The holidays are a time for celebration. Dishes, passed down from generations, are shared with family and friends, and wine — sipped or gulped — ushers in the New Year. For many, these celebrations wouldn’t be the same without glasses of Champagne, raised in honor of family traditions and new beginnings. But which Champagnes should we reach for when bottles of bubbly abound?

First, a little background: Sparkling wine can only be identified as “Champagne” (with a capital “c”) when it comes from the Champagne wine region in the northeast of France and is made according to strict Appellation d’Origine Controlée (AOC) regulations. While wine has been produced in the region since 496 A.D. — the work of monks in monasteries, said to have been used in the consecration of the first king of France in Reims Cathedral — its effervescence has only been fully appreciated since about the late 1600s. In fact, winemakers before that time were appalled to find fizz within their bottles, an unintended consequence of incomplete fermentation brought on by early frosts, followed by a secondary fermentation when temperatures climbed in the spring.

Today, sparkling wines are produced around the world and prized for their bubbles— a mark of sophistication and investment. Last year, Americans consumed more than 25.5 million 9-liter cases of sparkling wine and Champagne, a number that has climbed from just 9.29 million cases in 1970. And, in 2015, for the first time, Champagne from outside the U.S. superseded domestic sales of sparkling wine.

Although they come from the same region, these Champagnes can vary significantly. Vintage Champagnes, such as the Taittinger Brut Millésimé 2012, are made with grapes from a single year’s harvest and will have that year displayed on the bottle. Representing less than 5 percent of all production, they are typically produced only three or four times in a decade and reveal what Belinda Chang, Chicago-based James Beard Award-winner and sommelier-at-large, calls “the highest expression of the house.”

Vintage Champagnes can include any of the top three grapes featured in Champagne — Chardonnay, Pinot Noir, or Pinot Meunier (or other heritage grapes)— but must be aged for a minimum of three years in the bottle, as opposed to 15 months for non-vintage versions. “Aging is the luxury factor,” says Chang. “There’s a lot of painstaking work and labor and real estate required to bring those gorgeous bottles of Champagne to us. Not only are they sourcing grapes from their best vintage, but the grapes are coming from highly venerated vineyards.”

Non-vintage Champagne, including Taittinger Brut La Française, is produced with grapes from multiple harvests, Victoria James, beverage director at Gracious Hospitality Management and author of “Drink Pink: A Celebration of Ro,” explains. “In some cases, this can be a span of up to 20 years. More often, it is an assembly of three to five vintages.”

While vintage Champagnes are celebrated for their uniqueness, non-vintages are valued for familiarity, often highlighting a label’s flagship tastes and aromas. “Each Champagne maker has a house style,” Chang says. “Some houses are Pinot Noir-focused and are richer and bolder. Others, such as Taittinger, specialize in Chardonnay grapes, which make the Champagne more elegant and brighter and a little nervier. If you like a house’s style, you’ll like them across the spectrum — from non-vintage all the way through to vintage.”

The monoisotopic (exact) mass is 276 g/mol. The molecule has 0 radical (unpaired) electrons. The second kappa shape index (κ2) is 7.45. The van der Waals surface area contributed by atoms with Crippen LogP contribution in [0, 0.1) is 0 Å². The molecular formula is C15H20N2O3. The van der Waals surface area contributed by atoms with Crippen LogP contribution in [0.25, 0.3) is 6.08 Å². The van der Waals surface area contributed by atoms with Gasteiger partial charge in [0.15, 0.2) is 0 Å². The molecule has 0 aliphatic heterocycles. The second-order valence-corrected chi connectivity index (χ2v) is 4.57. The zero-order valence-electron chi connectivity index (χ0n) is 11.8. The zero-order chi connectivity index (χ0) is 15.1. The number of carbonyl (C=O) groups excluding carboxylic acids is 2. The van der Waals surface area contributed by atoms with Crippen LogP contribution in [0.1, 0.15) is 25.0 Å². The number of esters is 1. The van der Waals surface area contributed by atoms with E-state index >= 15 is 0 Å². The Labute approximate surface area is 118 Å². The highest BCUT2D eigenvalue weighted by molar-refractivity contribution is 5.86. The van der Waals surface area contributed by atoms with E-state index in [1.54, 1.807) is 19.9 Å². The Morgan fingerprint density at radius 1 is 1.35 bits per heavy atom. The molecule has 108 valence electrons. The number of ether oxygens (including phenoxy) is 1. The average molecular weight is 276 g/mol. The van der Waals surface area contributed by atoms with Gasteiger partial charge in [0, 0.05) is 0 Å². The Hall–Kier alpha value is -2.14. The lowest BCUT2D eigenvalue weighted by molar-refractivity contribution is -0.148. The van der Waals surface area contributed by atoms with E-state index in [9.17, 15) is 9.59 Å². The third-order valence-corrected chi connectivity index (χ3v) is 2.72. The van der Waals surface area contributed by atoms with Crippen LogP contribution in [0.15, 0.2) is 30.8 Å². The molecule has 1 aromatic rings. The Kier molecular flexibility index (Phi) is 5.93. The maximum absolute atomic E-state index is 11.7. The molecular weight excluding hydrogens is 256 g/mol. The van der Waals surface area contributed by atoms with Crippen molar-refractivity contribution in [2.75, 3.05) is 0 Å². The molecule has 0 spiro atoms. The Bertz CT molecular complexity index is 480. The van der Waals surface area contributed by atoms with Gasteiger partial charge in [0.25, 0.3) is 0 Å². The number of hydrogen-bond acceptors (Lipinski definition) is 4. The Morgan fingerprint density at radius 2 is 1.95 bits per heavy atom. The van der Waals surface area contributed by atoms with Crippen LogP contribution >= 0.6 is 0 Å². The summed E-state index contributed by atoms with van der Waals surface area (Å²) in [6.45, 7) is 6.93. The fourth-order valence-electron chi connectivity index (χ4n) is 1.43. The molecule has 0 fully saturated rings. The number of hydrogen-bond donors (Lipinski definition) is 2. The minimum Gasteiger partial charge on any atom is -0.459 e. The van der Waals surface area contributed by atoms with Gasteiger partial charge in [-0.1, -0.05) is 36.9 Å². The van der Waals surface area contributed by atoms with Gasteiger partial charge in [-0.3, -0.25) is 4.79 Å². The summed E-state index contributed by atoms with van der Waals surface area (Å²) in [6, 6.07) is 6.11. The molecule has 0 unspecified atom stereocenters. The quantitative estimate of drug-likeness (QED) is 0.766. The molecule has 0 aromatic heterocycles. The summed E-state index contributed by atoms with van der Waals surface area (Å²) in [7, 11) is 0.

A common misconception is that vintage Champagnes are of higher quality than their non-vintage counterparts. Although the work that goes into producing a vintage wine is extensive, taste is a matter of preference. “It’s about what you love,” Chang says. “For me, a non-vintage is for every day. It’s got less aging, so it’s not as complex on the palate. It’s unadorned but beautifully put together. Vintage Champagnes are more complex and demand more thought.”

And while it doesn’t have to come at a price premium, it often does, James adds. “The reason for this is quite simple: There’s less of it. Whereas in non-vintage, the winemaker can blend, for example, cool vintages with warm to find a harmonious balance, in a vintage Champagne you have only one year to play with. One is not better than the other; they are simply different expressions.”

Chang recommends pairing vintage Champagnes with less complex dishes, allowing the distinct, and often fuller, bolder flavors of the Champagne to come through. Vintage Champagnes can have notes of fruit, such as green apple, peach or baked apples, and minerality specific to the region in which the grapes were grown.

Although, James explains, these flavor profiles will differ from house to house. “Look for high quality producers that consistently churn out good wine” she says.  “This style can see a bit more age before being released, so look for more secondary or tertiary notes versus youthful, fresh fruit. Since it is typically a bit pricier than non-vintage cuvées, my only advice would be to enjoy it with fellow Champagne lovers. Do not blend in a Mimosa!”

Whether you’re popping a bottle of vintage or non-vintage bubbly, Chang believes Champagne should be consumed — and savored — on a much more regular basis instead of the rare celebratory cheers it is typically saved for. “The average American drinks something like one glass of Champagne a year,” she says. “I’d encourage everyone to pour that Champagne into a proper wine glass, not a flute; you’ll have the epiphany that you should drink it every day. At the table, with food … it’s an everyday drink.”